Grunt 3D: 3D Asset Pipelines for the Web

by Makis Tracend

CSS3 and WebGL have made 3D on the browser a reality. This has long been the dream of many web developers and it's an exciting time to experience first hand all the innovation happening in this area on the web. But there's definitely room for improvement on the existing tools for publishing 3D content online.


The problem that arises from any paradigm shift in technology is that the right tooling needs time to mature and is at first incomplete or even completely absent. In this case, we have tools to create and distribute 3D content but none of them were developed with the foresight of 3D being published as an online asset. In fact, there's a tradition of 3D being created in native formats, compiled in huge binaries that are copied and stored on a machine locally, with almost no understanding or care about network interfaces. The dynamic nature of the web brings a new set of limitations and capabilities and requires an asset pipeline to be more aware of its environment. Needless to say, it is almost impossible to get the existing tools working efficiently in a modern day web tech pipeline - obviously I'm talking out of personal experience...

Back in November 2012 my team made a firm decision to focus on open web technologies moving forward - that meant 3D projects that were underway had to be recalibrated. We did that because we saw that WebGL was (finally) ramping up to becoming the standard it was always meant to be in browser-based 3D rendering and that networks were increasingly more important for video games, with cloud-based services being the "new" buzz world. Game development was arriving on the Web and we couldn't be happier.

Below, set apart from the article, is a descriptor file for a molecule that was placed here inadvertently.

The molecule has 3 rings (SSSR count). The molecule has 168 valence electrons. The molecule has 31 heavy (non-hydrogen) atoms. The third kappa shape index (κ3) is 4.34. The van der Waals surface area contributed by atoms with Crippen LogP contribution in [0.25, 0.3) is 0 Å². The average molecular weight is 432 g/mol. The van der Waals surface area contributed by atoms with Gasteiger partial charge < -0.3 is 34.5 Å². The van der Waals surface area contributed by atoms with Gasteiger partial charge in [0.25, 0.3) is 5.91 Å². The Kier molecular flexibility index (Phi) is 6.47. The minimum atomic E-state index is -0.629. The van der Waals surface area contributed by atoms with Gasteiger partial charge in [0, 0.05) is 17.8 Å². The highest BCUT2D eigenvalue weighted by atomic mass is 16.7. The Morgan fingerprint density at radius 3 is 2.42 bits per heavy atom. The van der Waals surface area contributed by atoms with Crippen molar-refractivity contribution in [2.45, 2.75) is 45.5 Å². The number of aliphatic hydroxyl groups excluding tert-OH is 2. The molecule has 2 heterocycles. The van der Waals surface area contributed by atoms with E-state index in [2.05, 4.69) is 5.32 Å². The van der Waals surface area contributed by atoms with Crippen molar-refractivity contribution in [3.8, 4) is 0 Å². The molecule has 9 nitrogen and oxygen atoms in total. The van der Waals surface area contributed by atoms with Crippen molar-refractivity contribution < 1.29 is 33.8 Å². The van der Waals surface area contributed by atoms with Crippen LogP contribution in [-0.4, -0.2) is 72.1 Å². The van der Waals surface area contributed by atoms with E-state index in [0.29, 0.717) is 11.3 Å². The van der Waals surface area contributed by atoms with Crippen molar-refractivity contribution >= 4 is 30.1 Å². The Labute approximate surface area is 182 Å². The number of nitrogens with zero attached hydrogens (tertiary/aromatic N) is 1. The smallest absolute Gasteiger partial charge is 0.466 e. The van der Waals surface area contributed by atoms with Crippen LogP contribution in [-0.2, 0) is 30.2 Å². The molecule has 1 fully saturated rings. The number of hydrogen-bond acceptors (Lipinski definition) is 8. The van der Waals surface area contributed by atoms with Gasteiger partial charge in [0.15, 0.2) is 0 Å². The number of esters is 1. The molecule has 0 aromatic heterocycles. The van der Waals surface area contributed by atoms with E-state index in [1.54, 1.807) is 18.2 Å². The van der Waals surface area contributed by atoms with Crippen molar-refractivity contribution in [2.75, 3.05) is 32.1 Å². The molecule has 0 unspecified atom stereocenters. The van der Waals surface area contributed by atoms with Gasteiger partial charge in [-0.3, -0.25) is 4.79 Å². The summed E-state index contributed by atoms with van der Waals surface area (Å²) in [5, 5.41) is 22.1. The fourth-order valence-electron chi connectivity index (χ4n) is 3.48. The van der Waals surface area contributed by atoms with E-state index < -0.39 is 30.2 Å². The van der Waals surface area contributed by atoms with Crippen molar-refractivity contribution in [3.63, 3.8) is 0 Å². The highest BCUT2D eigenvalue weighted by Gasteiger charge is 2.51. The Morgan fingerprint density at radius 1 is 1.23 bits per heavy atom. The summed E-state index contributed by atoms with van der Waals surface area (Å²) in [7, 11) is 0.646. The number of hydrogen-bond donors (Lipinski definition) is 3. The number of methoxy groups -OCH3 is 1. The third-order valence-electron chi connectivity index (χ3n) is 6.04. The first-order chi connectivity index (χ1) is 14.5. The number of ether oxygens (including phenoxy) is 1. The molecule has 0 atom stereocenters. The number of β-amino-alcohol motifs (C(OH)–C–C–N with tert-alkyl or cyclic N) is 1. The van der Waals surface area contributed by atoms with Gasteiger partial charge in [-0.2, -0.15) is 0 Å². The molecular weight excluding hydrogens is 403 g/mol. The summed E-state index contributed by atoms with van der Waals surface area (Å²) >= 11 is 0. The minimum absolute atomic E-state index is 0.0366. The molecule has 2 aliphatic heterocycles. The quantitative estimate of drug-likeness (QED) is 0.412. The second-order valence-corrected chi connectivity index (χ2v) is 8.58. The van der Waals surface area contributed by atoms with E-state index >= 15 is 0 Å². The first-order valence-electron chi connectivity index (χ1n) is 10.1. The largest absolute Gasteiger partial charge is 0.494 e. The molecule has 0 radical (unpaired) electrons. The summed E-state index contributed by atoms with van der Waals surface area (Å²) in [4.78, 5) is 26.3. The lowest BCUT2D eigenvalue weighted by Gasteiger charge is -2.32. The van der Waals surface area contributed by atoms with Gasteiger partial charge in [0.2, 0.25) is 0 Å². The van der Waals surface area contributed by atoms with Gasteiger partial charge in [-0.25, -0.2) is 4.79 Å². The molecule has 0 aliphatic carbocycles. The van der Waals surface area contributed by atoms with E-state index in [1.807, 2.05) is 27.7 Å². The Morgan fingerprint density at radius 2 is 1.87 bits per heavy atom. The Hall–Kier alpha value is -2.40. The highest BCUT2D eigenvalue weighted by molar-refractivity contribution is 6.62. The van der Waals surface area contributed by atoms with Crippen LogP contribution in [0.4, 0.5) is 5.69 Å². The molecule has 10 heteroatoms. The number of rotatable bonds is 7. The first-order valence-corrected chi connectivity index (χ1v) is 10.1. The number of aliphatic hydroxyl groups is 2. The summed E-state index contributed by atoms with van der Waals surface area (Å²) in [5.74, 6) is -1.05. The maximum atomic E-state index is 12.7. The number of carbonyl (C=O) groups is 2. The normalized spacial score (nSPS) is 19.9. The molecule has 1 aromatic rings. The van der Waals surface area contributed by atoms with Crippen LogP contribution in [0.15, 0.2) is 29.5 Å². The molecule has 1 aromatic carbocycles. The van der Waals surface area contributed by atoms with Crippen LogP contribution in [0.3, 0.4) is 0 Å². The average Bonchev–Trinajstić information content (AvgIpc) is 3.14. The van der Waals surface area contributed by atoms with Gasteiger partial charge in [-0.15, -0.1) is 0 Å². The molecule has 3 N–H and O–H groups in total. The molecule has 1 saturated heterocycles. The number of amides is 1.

Personally, I balanced my anticipation with a sincere concern about the lack of tools available to aid web developers in their new responsibilities. Delivering 3D content didn't seem to me an issue to be handled lightly. As a result, building a proper asset pipeline for my business became my priority. After researching and talking to other developers I noticed how little interest there was in brainstorming the right tools for the job - I accepted it with great surprise.